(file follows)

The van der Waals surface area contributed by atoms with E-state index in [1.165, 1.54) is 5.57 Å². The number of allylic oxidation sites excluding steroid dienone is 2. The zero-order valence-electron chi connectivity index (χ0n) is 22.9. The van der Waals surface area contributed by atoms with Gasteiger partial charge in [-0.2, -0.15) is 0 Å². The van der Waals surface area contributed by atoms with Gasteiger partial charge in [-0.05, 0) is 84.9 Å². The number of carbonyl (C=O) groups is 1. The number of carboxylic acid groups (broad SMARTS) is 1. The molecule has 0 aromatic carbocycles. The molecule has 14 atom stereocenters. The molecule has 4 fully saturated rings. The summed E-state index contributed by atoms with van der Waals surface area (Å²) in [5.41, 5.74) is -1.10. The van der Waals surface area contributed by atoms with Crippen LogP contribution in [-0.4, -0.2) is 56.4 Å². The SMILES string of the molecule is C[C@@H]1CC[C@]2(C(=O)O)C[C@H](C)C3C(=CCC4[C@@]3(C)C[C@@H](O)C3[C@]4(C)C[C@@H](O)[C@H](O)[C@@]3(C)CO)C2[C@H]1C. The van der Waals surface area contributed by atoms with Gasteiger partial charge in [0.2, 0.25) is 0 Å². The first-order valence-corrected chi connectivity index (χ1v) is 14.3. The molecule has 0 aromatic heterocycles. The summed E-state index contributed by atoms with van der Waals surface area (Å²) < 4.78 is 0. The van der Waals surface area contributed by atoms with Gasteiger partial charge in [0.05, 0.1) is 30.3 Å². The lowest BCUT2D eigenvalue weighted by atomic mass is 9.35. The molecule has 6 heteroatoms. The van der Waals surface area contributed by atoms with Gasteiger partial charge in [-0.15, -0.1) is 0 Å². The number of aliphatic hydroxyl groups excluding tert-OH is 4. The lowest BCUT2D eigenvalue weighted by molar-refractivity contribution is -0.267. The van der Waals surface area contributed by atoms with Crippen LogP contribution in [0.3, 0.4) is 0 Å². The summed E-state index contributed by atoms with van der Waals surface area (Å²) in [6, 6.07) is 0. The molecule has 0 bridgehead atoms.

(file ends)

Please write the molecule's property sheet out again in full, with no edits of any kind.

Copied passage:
The van der Waals surface area contributed by atoms with E-state index in [1.165, 1.54) is 5.57 Å². The number of allylic oxidation sites excluding steroid dienone is 2. The zero-order valence-electron chi connectivity index (χ0n) is 22.9. The van der Waals surface area contributed by atoms with Gasteiger partial charge in [-0.2, -0.15) is 0 Å². The van der Waals surface area contributed by atoms with Gasteiger partial charge in [-0.05, 0) is 84.9 Å². The number of carbonyl (C=O) groups is 1. The number of carboxylic acid groups (broad SMARTS) is 1. The molecule has 0 aromatic carbocycles. The molecule has 14 atom stereocenters. The molecule has 4 fully saturated rings. The summed E-state index contributed by atoms with van der Waals surface area (Å²) in [5.41, 5.74) is -1.10. The van der Waals surface area contributed by atoms with Crippen LogP contribution in [-0.4, -0.2) is 56.4 Å². The SMILES string of the molecule is C[C@@H]1CC[C@]2(C(=O)O)C[C@H](C)C3C(=CCC4[C@@]3(C)C[C@@H](O)C3[C@]4(C)C[C@@H](O)[C@H](O)[C@@]3(C)CO)C2[C@H]1C. The van der Waals surface area contributed by atoms with Gasteiger partial charge in [0.2, 0.25) is 0 Å². The first-order valence-corrected chi connectivity index (χ1v) is 14.3. The molecule has 0 aromatic heterocycles. The summed E-state index contributed by atoms with van der Waals surface area (Å²) < 4.78 is 0. The van der Waals surface area contributed by atoms with Gasteiger partial charge in [0.05, 0.1) is 30.3 Å². The lowest BCUT2D eigenvalue weighted by atomic mass is 9.35. The molecule has 6 heteroatoms. The van der Waals surface area contributed by atoms with Gasteiger partial charge in [-0.15, -0.1) is 0 Å². The number of aliphatic hydroxyl groups excluding tert-OH is 4. The lowest BCUT2D eigenvalue weighted by molar-refractivity contribution is -0.267. The van der Waals surface area contributed by atoms with Crippen LogP contribution in [0.3, 0.4) is 0 Å². The summed E-state index contributed by atoms with van der Waals surface area (Å²) in [6, 6.07) is 0. The molecule has 0 bridgehead atoms.